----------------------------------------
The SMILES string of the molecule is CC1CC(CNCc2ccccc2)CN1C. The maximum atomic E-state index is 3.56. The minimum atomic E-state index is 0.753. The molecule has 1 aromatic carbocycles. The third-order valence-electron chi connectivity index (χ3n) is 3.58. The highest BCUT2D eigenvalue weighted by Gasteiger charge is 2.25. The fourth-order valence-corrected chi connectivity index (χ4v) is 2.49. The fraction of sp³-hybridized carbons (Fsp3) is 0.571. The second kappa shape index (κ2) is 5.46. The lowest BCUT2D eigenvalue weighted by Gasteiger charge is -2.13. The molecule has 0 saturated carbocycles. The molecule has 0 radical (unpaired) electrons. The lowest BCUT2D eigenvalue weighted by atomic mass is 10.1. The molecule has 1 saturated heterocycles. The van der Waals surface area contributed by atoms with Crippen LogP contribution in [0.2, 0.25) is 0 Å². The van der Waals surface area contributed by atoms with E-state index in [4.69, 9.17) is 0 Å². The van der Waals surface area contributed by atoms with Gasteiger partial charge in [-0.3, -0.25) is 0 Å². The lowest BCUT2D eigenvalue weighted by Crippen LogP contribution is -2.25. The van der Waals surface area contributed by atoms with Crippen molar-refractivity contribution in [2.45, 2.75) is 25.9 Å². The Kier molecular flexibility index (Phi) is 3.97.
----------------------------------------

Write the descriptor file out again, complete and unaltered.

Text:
The SMILES string of the molecule is CC1CC(CNCc2ccccc2)CN1C. The maximum atomic E-state index is 3.56. The minimum atomic E-state index is 0.753. The molecule has 1 aromatic carbocycles. The third-order valence-electron chi connectivity index (χ3n) is 3.58. The highest BCUT2D eigenvalue weighted by Gasteiger charge is 2.25. The fourth-order valence-corrected chi connectivity index (χ4v) is 2.49. The fraction of sp³-hybridized carbons (Fsp3) is 0.571. The second kappa shape index (κ2) is 5.46. The lowest BCUT2D eigenvalue weighted by Gasteiger charge is -2.13. The molecule has 0 saturated carbocycles. The molecule has 0 radical (unpaired) electrons. The lowest BCUT2D eigenvalue weighted by atomic mass is 10.1. The molecule has 1 saturated heterocycles. The van der Waals surface area contributed by atoms with Crippen LogP contribution in [0.2, 0.25) is 0 Å². The van der Waals surface area contributed by atoms with E-state index in [4.69, 9.17) is 0 Å². The van der Waals surface area contributed by atoms with Gasteiger partial charge in [-0.3, -0.25) is 0 Å². The lowest BCUT2D eigenvalue weighted by Crippen LogP contribution is -2.25. The van der Waals surface area contributed by atoms with Crippen molar-refractivity contribution in [2.45, 2.75) is 25.9 Å². The Kier molecular flexibility index (Phi) is 3.97.